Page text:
Botho Op-ed for ZAWYA/Thomson Reuters: "Golden Green"

Originally published 6 January 2019:

https://www.zawya.com/uae/en/business/story/Golden_green-ZAWYA20190106121024/?platform=hootsuite

solar-power.jpg

Africa's renewable sector offers opportunities for Gulf investors

As the UAE prepares for a future where green is the new gold, Africa’s energy gap presents an opportunity for the UAE to position itself as a global leader in green investments. The UAE has traditionally been reliant on oil to buoy its economy but it;s time to leverage one of its other big assets - its financial services industry - to catalyse more investments in energy infrastructure in Africa.

As the largest investor by capital investment in Africa (second only to China as of 2016) the UAE must leverage its existing relationships in the world’s highest potential energy market.

Over two-thirds of Africa’s vast population, an estimated 600 million people, lack access to energy. But Africa’s energy poverty masks the wealth of natural resources that can be used to light up the continent. With significant geothermal, hydro, wind and solar resources, investments in green energy could yield significant returns. Morocco, Kenya, and Rwanda are three countries with particularly compelling prospects for UAE green investments.

Sun shines on Morocco

Morocco is a natural candidate for expanding renewable investments. Despite its abundance of sunlight, 90 percent of its energy resources are imported — costing Morocco approximately $8-$10 billion annually from 2011 to 2013. With this high import bill and rapidly rising electricity demand driven by economic growth, Morocco has set a target of 42 percent renewables by 2020, and 52 percent by 2030 – one of the most ambitious clean energy targets globally. Furthermore, the kingdom has been at the forefront of developing the independent power producer (IPP) model for large-scale utilities plants in North Africa.

Established in 2010, the Moroccan Agency for Sustainable Energy (Masen) drives solar projects and is already yielding results – the first phase of the Moroccan Solar Plan NOOR was switched on in 2016. Upon completion, the 580 MW complex will be one of the biggest facilities of its kind in the world, reducing Morocco’s fossil fuel dependence by about 2.5 million tons of oil per year, and providing export opportunities to neighbouring countries.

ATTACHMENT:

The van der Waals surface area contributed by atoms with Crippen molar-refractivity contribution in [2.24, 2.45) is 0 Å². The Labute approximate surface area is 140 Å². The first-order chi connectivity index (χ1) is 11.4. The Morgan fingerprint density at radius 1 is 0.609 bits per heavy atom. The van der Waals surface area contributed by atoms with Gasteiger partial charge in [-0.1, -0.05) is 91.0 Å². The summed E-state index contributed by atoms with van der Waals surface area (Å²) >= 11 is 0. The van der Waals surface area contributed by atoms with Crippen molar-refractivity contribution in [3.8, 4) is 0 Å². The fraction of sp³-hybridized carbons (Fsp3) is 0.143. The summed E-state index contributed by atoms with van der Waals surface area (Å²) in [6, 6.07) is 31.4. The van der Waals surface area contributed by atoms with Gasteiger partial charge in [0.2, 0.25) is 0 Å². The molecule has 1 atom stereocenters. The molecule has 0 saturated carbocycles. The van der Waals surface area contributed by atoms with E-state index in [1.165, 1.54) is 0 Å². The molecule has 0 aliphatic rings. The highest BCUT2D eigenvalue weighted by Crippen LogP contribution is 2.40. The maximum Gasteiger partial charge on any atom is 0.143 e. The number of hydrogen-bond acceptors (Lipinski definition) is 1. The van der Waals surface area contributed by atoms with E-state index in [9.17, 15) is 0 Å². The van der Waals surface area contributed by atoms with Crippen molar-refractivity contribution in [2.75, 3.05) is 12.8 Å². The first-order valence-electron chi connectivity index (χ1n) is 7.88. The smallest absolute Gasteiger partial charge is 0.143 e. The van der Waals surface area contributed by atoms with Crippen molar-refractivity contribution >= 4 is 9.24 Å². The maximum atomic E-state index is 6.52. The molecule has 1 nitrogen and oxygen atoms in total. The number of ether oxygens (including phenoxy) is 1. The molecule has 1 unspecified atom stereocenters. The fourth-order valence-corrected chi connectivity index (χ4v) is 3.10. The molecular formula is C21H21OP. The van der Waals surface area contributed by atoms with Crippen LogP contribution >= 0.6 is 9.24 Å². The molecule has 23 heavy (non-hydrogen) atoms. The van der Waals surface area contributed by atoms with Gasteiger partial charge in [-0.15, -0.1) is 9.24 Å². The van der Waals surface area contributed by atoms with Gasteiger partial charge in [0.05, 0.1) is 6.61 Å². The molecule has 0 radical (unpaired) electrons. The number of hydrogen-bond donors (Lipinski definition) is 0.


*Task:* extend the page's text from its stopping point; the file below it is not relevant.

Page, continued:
Even so, despite these strides, Morocco still has a $24 billion green investment gap, offering the UAE ample opportunity to partake in Morocco’s solar revolution, a country with which it already enjoys cordial relations.

Renewables already light up Kenya

While renewable energy currently makes up 70 percent of Kenya’s installed electric power capacity - compared to the world average of 24 percent - the country is targeting a 100 percent transition to green energy by 2020. The renewable energy sector in Kenya is among the most active on the continent; investment across renewable energy technologies grew from virtually zero in 2009 to $1.3 billion in 2010. While flagship projects as Lake Turkana Wind Farm and Menengai Geothermal Power Station attract headlines, significant opportunities are emerging for renewable energy startups.

One significant startup is Pawame, a UAE off-grid solar company that has connected 4,000 homes to solar in Kenya, having a positive impact on 20,000 lives. It recently raised $2 million in seed funding to help grow its business in Kenya. In the long run, it aims to electrify the 150 million households (70 percent of the population) in sub-Saharan Africa that don’t have access to grid power through micro-credit.

Kenya’s renewable energy potential remains largely untapped, having harnessed only about 30 percent of its hydropower sources, approximately 4 percent of the potential geothermal resources and much smaller proportions of proven wind and solar power potentials. There is, therefore, more opportunity for smaller scale renewable energy projects and innovative startups like Pawame.

Rwanda becoming a renewables force

With a strong, progressive government and an expanding renewables sector, Rwanda is a small country punching above its weight. Rwanda’s investment in clean energy has increased from zero in 2015 to $350 million in 2017, ranking fifth globally among countries that have created opportunities for investments in clean energy, according to Bloomberg New Energy Finance’s annual ClimateScope index. Most future investment in Rwanda’s energy market is expected to go toward expansion of the grid and to off-grid companies working with communities in peri-urban and rural areas.

As a commitment to being a leader in green growth, Rwanda inaugurated an Electronic Waste Plant in 2017 – the first of its kind in East Africa. The Rwandan government leased the Plant to Enviroserve Rwanda Green Park, a subsidiary of the Emirati company Enviroserve Services LLC Dubai, to run and manage. This partnership reflects the potential for more collaboration between the Rwandan government and the UAE’s private sector.

From e-waste recycling to delivery of medical supplies by drone, from renewable energy to car sharing schemes, Rwanda aims to be Africa’s leader in green innovation. Importantly, the UAE has the right technology and know-how to ensure that Rwanda achieves this.

Power to the people

Power shortages are stalling Africa’s development. Investment in renewable energy is set to close the current energy gap - positioning Africa as a global leader in the green clean energy revolution. From investments to technical expertise, the UAE can tap into this revolution and strengthen its competitive position in global markets in green investment and exporting green technologies.